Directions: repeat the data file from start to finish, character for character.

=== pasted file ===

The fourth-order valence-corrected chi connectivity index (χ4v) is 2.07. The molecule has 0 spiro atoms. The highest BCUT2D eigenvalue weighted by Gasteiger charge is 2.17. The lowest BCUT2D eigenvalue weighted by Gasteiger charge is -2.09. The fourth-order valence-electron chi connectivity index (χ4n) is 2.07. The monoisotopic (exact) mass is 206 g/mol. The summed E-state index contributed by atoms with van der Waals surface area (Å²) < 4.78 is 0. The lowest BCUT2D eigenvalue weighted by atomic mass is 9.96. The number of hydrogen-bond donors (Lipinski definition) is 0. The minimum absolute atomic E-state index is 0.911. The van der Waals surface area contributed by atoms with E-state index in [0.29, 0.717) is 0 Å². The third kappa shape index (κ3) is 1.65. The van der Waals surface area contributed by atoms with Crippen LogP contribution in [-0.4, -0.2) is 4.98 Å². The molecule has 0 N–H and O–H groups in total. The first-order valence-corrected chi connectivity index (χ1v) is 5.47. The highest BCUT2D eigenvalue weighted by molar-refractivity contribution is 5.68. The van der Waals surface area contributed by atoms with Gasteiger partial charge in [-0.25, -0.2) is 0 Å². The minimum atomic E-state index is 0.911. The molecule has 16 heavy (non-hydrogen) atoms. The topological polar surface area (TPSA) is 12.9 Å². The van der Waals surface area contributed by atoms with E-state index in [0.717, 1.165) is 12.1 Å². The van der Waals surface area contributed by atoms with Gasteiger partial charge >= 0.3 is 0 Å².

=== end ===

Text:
The fourth-order valence-corrected chi connectivity index (χ4v) is 2.07. The molecule has 0 spiro atoms. The highest BCUT2D eigenvalue weighted by Gasteiger charge is 2.17. The lowest BCUT2D eigenvalue weighted by Gasteiger charge is -2.09. The fourth-order valence-electron chi connectivity index (χ4n) is 2.07. The monoisotopic (exact) mass is 206 g/mol. The summed E-state index contributed by atoms with van der Waals surface area (Å²) < 4.78 is 0. The lowest BCUT2D eigenvalue weighted by atomic mass is 9.96. The number of hydrogen-bond donors (Lipinski definition) is 0. The minimum absolute atomic E-state index is 0.911. The van der Waals surface area contributed by atoms with E-state index in [0.29, 0.717) is 0 Å². The third kappa shape index (κ3) is 1.65. The van der Waals surface area contributed by atoms with Crippen LogP contribution in [-0.4, -0.2) is 4.98 Å². The molecule has 0 N–H and O–H groups in total. The first-order valence-corrected chi connectivity index (χ1v) is 5.47. The highest BCUT2D eigenvalue weighted by molar-refractivity contribution is 5.68. The van der Waals surface area contributed by atoms with Gasteiger partial charge in [-0.25, -0.2) is 0 Å². The minimum atomic E-state index is 0.911. The molecule has 16 heavy (non-hydrogen) atoms. The topological polar surface area (TPSA) is 12.9 Å². The van der Waals surface area contributed by atoms with E-state index in [0.717, 1.165) is 12.1 Å². The van der Waals surface area contributed by atoms with Gasteiger partial charge >= 0.3 is 0 Å².